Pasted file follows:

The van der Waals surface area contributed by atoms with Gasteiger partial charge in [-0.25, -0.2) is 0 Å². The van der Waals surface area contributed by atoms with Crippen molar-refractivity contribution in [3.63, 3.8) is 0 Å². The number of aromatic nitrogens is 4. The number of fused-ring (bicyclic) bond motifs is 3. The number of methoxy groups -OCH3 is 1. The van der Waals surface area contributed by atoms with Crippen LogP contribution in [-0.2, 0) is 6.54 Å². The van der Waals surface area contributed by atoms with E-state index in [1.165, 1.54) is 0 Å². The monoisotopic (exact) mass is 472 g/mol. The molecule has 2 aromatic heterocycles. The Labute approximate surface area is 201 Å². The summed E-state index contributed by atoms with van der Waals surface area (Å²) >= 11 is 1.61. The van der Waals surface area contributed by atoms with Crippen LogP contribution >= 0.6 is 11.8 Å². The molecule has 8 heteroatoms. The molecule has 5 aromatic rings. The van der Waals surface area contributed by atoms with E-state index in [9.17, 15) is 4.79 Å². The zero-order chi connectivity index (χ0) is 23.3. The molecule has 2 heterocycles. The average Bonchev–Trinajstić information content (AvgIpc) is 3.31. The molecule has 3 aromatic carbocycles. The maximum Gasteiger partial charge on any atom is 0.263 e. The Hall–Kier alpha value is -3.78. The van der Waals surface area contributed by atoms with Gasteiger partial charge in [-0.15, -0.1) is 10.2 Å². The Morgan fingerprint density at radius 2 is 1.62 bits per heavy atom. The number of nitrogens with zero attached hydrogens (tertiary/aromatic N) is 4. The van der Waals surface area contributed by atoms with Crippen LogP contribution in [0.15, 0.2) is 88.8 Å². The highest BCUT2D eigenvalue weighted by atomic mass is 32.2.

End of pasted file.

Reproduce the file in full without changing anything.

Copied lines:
The van der Waals surface area contributed by atoms with Gasteiger partial charge in [-0.25, -0.2) is 0 Å². The van der Waals surface area contributed by atoms with Crippen molar-refractivity contribution in [3.63, 3.8) is 0 Å². The number of aromatic nitrogens is 4. The number of fused-ring (bicyclic) bond motifs is 3. The number of methoxy groups -OCH3 is 1. The van der Waals surface area contributed by atoms with Crippen LogP contribution in [-0.2, 0) is 6.54 Å². The van der Waals surface area contributed by atoms with E-state index in [1.165, 1.54) is 0 Å². The monoisotopic (exact) mass is 472 g/mol. The molecule has 2 aromatic heterocycles. The Labute approximate surface area is 201 Å². The summed E-state index contributed by atoms with van der Waals surface area (Å²) >= 11 is 1.61. The van der Waals surface area contributed by atoms with Crippen LogP contribution >= 0.6 is 11.8 Å². The molecule has 8 heteroatoms. The molecule has 5 aromatic rings. The van der Waals surface area contributed by atoms with E-state index in [9.17, 15) is 4.79 Å². The zero-order chi connectivity index (χ0) is 23.3. The molecule has 2 heterocycles. The average Bonchev–Trinajstić information content (AvgIpc) is 3.31. The molecule has 3 aromatic carbocycles. The maximum Gasteiger partial charge on any atom is 0.263 e. The Hall–Kier alpha value is -3.78. The van der Waals surface area contributed by atoms with Gasteiger partial charge in [-0.15, -0.1) is 10.2 Å². The Morgan fingerprint density at radius 2 is 1.62 bits per heavy atom. The number of nitrogens with zero attached hydrogens (tertiary/aromatic N) is 4. The van der Waals surface area contributed by atoms with Crippen LogP contribution in [0.15, 0.2) is 88.8 Å². The highest BCUT2D eigenvalue weighted by atomic mass is 32.2.